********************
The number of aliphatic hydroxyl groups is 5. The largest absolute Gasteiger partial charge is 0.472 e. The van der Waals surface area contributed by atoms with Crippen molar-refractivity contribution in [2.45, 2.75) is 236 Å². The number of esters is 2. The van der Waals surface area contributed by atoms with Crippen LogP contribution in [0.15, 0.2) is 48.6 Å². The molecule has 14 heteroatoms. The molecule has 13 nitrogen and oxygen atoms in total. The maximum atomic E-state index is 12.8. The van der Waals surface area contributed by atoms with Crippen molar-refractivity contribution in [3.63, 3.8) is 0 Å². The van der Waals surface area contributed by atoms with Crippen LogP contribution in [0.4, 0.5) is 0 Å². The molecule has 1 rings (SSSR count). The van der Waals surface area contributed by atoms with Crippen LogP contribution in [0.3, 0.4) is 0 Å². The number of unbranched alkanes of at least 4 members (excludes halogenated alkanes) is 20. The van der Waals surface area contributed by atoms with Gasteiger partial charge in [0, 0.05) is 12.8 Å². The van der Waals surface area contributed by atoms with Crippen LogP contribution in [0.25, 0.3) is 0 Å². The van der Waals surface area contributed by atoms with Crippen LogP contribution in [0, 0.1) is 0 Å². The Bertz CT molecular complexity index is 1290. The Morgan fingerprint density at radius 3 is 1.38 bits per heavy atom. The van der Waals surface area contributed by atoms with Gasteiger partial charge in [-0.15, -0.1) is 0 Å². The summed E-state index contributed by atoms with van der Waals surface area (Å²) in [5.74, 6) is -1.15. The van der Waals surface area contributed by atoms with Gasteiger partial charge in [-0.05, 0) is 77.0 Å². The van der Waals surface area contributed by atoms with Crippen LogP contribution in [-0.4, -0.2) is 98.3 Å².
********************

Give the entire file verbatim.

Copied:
The number of aliphatic hydroxyl groups is 5. The largest absolute Gasteiger partial charge is 0.472 e. The van der Waals surface area contributed by atoms with Crippen molar-refractivity contribution in [2.45, 2.75) is 236 Å². The number of esters is 2. The van der Waals surface area contributed by atoms with Crippen LogP contribution in [0.15, 0.2) is 48.6 Å². The molecule has 14 heteroatoms. The molecule has 13 nitrogen and oxygen atoms in total. The maximum atomic E-state index is 12.8. The van der Waals surface area contributed by atoms with Crippen molar-refractivity contribution in [3.63, 3.8) is 0 Å². The van der Waals surface area contributed by atoms with Crippen LogP contribution in [0.4, 0.5) is 0 Å². The molecule has 1 rings (SSSR count). The van der Waals surface area contributed by atoms with Crippen LogP contribution in [0.3, 0.4) is 0 Å². The number of unbranched alkanes of at least 4 members (excludes halogenated alkanes) is 20. The van der Waals surface area contributed by atoms with Gasteiger partial charge in [0, 0.05) is 12.8 Å². The van der Waals surface area contributed by atoms with Crippen LogP contribution in [0.25, 0.3) is 0 Å². The van der Waals surface area contributed by atoms with Crippen LogP contribution in [0, 0.1) is 0 Å². The Bertz CT molecular complexity index is 1290. The Morgan fingerprint density at radius 3 is 1.38 bits per heavy atom. The van der Waals surface area contributed by atoms with Gasteiger partial charge in [-0.15, -0.1) is 0 Å². The summed E-state index contributed by atoms with van der Waals surface area (Å²) in [5.74, 6) is -1.15. The van der Waals surface area contributed by atoms with Gasteiger partial charge in [-0.05, 0) is 77.0 Å². The van der Waals surface area contributed by atoms with Crippen LogP contribution in [-0.4, -0.2) is 98.3 Å².